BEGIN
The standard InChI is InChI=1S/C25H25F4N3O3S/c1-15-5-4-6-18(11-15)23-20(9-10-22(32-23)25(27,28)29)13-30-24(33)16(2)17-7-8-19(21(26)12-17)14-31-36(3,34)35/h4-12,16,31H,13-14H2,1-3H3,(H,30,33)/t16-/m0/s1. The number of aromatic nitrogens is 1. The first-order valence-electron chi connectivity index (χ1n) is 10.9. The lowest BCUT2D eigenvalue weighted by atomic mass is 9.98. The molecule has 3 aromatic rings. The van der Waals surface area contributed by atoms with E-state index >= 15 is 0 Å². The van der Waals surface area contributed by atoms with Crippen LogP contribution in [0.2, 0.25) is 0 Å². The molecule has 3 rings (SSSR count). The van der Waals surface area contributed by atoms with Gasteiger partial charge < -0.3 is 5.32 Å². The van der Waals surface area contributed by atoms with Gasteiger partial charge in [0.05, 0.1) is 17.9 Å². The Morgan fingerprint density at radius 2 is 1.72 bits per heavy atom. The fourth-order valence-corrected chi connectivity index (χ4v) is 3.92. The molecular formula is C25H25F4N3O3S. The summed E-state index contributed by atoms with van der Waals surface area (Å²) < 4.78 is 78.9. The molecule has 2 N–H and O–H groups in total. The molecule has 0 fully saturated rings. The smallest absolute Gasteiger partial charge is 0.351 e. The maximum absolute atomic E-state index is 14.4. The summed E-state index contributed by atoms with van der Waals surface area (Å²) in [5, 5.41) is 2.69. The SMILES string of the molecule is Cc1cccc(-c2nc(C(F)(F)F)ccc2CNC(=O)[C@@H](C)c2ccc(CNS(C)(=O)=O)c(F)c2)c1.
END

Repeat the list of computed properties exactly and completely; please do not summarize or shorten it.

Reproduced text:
The standard InChI is InChI=1S/C25H25F4N3O3S/c1-15-5-4-6-18(11-15)23-20(9-10-22(32-23)25(27,28)29)13-30-24(33)16(2)17-7-8-19(21(26)12-17)14-31-36(3,34)35/h4-12,16,31H,13-14H2,1-3H3,(H,30,33)/t16-/m0/s1. The number of aromatic nitrogens is 1. The first-order valence-electron chi connectivity index (χ1n) is 10.9. The lowest BCUT2D eigenvalue weighted by atomic mass is 9.98. The molecule has 3 aromatic rings. The van der Waals surface area contributed by atoms with E-state index >= 15 is 0 Å². The van der Waals surface area contributed by atoms with Crippen LogP contribution in [0.2, 0.25) is 0 Å². The molecule has 3 rings (SSSR count). The van der Waals surface area contributed by atoms with Gasteiger partial charge < -0.3 is 5.32 Å². The van der Waals surface area contributed by atoms with Gasteiger partial charge in [0.05, 0.1) is 17.9 Å². The Morgan fingerprint density at radius 2 is 1.72 bits per heavy atom. The fourth-order valence-corrected chi connectivity index (χ4v) is 3.92. The molecular formula is C25H25F4N3O3S. The summed E-state index contributed by atoms with van der Waals surface area (Å²) < 4.78 is 78.9. The molecule has 2 N–H and O–H groups in total. The molecule has 0 fully saturated rings. The smallest absolute Gasteiger partial charge is 0.351 e. The maximum absolute atomic E-state index is 14.4. The summed E-state index contributed by atoms with van der Waals surface area (Å²) in [5, 5.41) is 2.69. The SMILES string of the molecule is Cc1cccc(-c2nc(C(F)(F)F)ccc2CNC(=O)[C@@H](C)c2ccc(CNS(C)(=O)=O)c(F)c2)c1.